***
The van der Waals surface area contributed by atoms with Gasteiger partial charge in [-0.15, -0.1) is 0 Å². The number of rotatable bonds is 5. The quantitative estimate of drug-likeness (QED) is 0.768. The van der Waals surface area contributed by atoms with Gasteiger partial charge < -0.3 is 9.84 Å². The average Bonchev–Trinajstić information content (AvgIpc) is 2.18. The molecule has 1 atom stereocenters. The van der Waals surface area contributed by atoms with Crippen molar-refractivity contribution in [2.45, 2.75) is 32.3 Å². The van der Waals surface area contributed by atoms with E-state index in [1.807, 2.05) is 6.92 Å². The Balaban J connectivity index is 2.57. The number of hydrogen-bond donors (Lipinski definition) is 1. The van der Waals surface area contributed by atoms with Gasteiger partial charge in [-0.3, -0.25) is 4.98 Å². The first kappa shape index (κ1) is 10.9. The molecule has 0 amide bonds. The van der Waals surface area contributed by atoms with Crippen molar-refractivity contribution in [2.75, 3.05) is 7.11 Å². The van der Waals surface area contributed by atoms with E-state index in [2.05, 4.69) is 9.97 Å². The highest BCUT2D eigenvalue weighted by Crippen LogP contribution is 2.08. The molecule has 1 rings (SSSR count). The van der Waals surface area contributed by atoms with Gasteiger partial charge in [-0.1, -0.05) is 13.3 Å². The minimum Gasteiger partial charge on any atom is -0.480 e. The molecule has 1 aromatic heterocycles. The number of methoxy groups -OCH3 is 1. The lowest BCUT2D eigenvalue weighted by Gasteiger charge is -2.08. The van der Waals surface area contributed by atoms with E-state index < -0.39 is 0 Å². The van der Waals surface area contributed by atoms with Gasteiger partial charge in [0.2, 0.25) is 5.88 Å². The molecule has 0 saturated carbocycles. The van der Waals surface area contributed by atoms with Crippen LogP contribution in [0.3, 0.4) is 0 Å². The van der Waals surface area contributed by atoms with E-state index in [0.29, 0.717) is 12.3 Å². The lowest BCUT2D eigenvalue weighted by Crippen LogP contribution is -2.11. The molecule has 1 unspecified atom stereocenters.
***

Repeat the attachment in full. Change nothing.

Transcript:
The van der Waals surface area contributed by atoms with Gasteiger partial charge in [-0.15, -0.1) is 0 Å². The number of rotatable bonds is 5. The quantitative estimate of drug-likeness (QED) is 0.768. The van der Waals surface area contributed by atoms with Gasteiger partial charge < -0.3 is 9.84 Å². The average Bonchev–Trinajstić information content (AvgIpc) is 2.18. The molecule has 1 atom stereocenters. The van der Waals surface area contributed by atoms with Crippen molar-refractivity contribution in [2.45, 2.75) is 32.3 Å². The van der Waals surface area contributed by atoms with E-state index in [1.807, 2.05) is 6.92 Å². The Balaban J connectivity index is 2.57. The number of hydrogen-bond donors (Lipinski definition) is 1. The van der Waals surface area contributed by atoms with Gasteiger partial charge in [-0.3, -0.25) is 4.98 Å². The first kappa shape index (κ1) is 10.9. The molecule has 0 amide bonds. The van der Waals surface area contributed by atoms with Crippen molar-refractivity contribution in [2.75, 3.05) is 7.11 Å². The van der Waals surface area contributed by atoms with E-state index in [2.05, 4.69) is 9.97 Å². The highest BCUT2D eigenvalue weighted by Crippen LogP contribution is 2.08. The molecule has 1 rings (SSSR count). The van der Waals surface area contributed by atoms with Gasteiger partial charge in [-0.1, -0.05) is 13.3 Å². The minimum Gasteiger partial charge on any atom is -0.480 e. The molecule has 1 aromatic heterocycles. The number of methoxy groups -OCH3 is 1. The lowest BCUT2D eigenvalue weighted by Gasteiger charge is -2.08. The van der Waals surface area contributed by atoms with E-state index < -0.39 is 0 Å². The van der Waals surface area contributed by atoms with Gasteiger partial charge in [0.2, 0.25) is 5.88 Å². The molecule has 0 saturated carbocycles. The van der Waals surface area contributed by atoms with Crippen LogP contribution in [0.3, 0.4) is 0 Å². The van der Waals surface area contributed by atoms with E-state index in [0.29, 0.717) is 12.3 Å². The lowest BCUT2D eigenvalue weighted by Crippen LogP contribution is -2.11. The molecule has 1 unspecified atom stereocenters.